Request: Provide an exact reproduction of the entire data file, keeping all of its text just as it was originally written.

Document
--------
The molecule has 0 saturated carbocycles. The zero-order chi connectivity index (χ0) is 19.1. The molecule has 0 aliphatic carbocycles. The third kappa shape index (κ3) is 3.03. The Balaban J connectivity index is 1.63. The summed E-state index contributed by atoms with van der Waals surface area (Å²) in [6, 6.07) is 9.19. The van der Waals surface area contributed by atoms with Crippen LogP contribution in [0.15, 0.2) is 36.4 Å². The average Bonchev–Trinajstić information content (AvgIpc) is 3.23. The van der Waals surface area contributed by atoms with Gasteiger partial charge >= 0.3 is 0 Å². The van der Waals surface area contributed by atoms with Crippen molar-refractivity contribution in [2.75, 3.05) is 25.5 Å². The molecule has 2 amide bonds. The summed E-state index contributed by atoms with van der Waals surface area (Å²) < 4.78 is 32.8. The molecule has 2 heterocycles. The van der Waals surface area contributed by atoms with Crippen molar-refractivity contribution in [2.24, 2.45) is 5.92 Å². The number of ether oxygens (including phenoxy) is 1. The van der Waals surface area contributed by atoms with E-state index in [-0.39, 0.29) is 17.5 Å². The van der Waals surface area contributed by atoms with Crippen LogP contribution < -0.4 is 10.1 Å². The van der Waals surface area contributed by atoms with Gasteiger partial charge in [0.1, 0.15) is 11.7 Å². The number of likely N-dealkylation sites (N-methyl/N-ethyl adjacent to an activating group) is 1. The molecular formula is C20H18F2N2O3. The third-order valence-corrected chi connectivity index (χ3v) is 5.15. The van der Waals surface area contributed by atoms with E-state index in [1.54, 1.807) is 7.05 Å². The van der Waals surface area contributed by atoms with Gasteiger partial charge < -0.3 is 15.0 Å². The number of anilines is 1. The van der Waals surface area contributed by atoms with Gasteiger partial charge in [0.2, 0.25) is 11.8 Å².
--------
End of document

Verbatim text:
The molecule has 0 saturated carbocycles. The zero-order chi connectivity index (χ0) is 19.1. The molecule has 0 aliphatic carbocycles. The third kappa shape index (κ3) is 3.03. The Balaban J connectivity index is 1.63. The summed E-state index contributed by atoms with van der Waals surface area (Å²) in [6, 6.07) is 9.19. The van der Waals surface area contributed by atoms with Crippen LogP contribution in [0.15, 0.2) is 36.4 Å². The average Bonchev–Trinajstić information content (AvgIpc) is 3.23. The van der Waals surface area contributed by atoms with Gasteiger partial charge >= 0.3 is 0 Å². The van der Waals surface area contributed by atoms with Crippen molar-refractivity contribution in [2.75, 3.05) is 25.5 Å². The molecule has 2 amide bonds. The summed E-state index contributed by atoms with van der Waals surface area (Å²) < 4.78 is 32.8. The molecule has 2 heterocycles. The van der Waals surface area contributed by atoms with Crippen molar-refractivity contribution in [2.24, 2.45) is 5.92 Å². The number of ether oxygens (including phenoxy) is 1. The van der Waals surface area contributed by atoms with E-state index in [-0.39, 0.29) is 17.5 Å². The van der Waals surface area contributed by atoms with Crippen LogP contribution < -0.4 is 10.1 Å². The van der Waals surface area contributed by atoms with Gasteiger partial charge in [0.1, 0.15) is 11.7 Å². The number of likely N-dealkylation sites (N-methyl/N-ethyl adjacent to an activating group) is 1. The molecular formula is C20H18F2N2O3. The third-order valence-corrected chi connectivity index (χ3v) is 5.15. The van der Waals surface area contributed by atoms with E-state index in [1.54, 1.807) is 7.05 Å². The van der Waals surface area contributed by atoms with Gasteiger partial charge < -0.3 is 15.0 Å². The number of anilines is 1. The van der Waals surface area contributed by atoms with Gasteiger partial charge in [0.2, 0.25) is 11.8 Å².